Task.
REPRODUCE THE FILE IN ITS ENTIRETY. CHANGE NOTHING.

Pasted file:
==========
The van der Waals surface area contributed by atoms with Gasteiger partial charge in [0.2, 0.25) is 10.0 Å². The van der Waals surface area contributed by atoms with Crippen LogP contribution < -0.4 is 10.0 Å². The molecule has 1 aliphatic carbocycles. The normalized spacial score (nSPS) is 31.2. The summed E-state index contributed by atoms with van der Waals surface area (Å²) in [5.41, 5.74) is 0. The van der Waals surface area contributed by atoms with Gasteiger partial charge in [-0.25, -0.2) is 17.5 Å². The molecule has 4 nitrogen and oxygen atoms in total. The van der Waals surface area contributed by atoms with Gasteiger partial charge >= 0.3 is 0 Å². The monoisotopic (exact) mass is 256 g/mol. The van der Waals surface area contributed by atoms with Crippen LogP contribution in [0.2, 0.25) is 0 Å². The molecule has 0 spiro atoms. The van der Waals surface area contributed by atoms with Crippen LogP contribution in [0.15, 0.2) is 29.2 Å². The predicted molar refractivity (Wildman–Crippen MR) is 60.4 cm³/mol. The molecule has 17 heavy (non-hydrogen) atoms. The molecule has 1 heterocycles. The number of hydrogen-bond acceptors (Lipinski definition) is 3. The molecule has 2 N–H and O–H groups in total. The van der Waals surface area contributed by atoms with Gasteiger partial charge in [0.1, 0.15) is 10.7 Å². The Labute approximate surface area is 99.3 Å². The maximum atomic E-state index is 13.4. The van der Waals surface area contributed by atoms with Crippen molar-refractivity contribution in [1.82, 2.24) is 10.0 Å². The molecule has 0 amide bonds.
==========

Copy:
The van der Waals surface area contributed by atoms with Gasteiger partial charge in [0.2, 0.25) is 10.0 Å². The van der Waals surface area contributed by atoms with Crippen LogP contribution < -0.4 is 10.0 Å². The molecule has 1 aliphatic carbocycles. The normalized spacial score (nSPS) is 31.2. The summed E-state index contributed by atoms with van der Waals surface area (Å²) in [5.41, 5.74) is 0. The van der Waals surface area contributed by atoms with Gasteiger partial charge in [-0.25, -0.2) is 17.5 Å². The molecule has 4 nitrogen and oxygen atoms in total. The van der Waals surface area contributed by atoms with Gasteiger partial charge >= 0.3 is 0 Å². The monoisotopic (exact) mass is 256 g/mol. The van der Waals surface area contributed by atoms with Crippen LogP contribution in [0.2, 0.25) is 0 Å². The molecule has 0 spiro atoms. The van der Waals surface area contributed by atoms with Crippen LogP contribution in [0.15, 0.2) is 29.2 Å². The predicted molar refractivity (Wildman–Crippen MR) is 60.4 cm³/mol. The molecule has 17 heavy (non-hydrogen) atoms. The molecule has 1 heterocycles. The number of hydrogen-bond acceptors (Lipinski definition) is 3. The molecule has 2 N–H and O–H groups in total. The van der Waals surface area contributed by atoms with Gasteiger partial charge in [0.1, 0.15) is 10.7 Å². The Labute approximate surface area is 99.3 Å². The maximum atomic E-state index is 13.4. The van der Waals surface area contributed by atoms with Crippen molar-refractivity contribution in [1.82, 2.24) is 10.0 Å². The molecule has 0 amide bonds.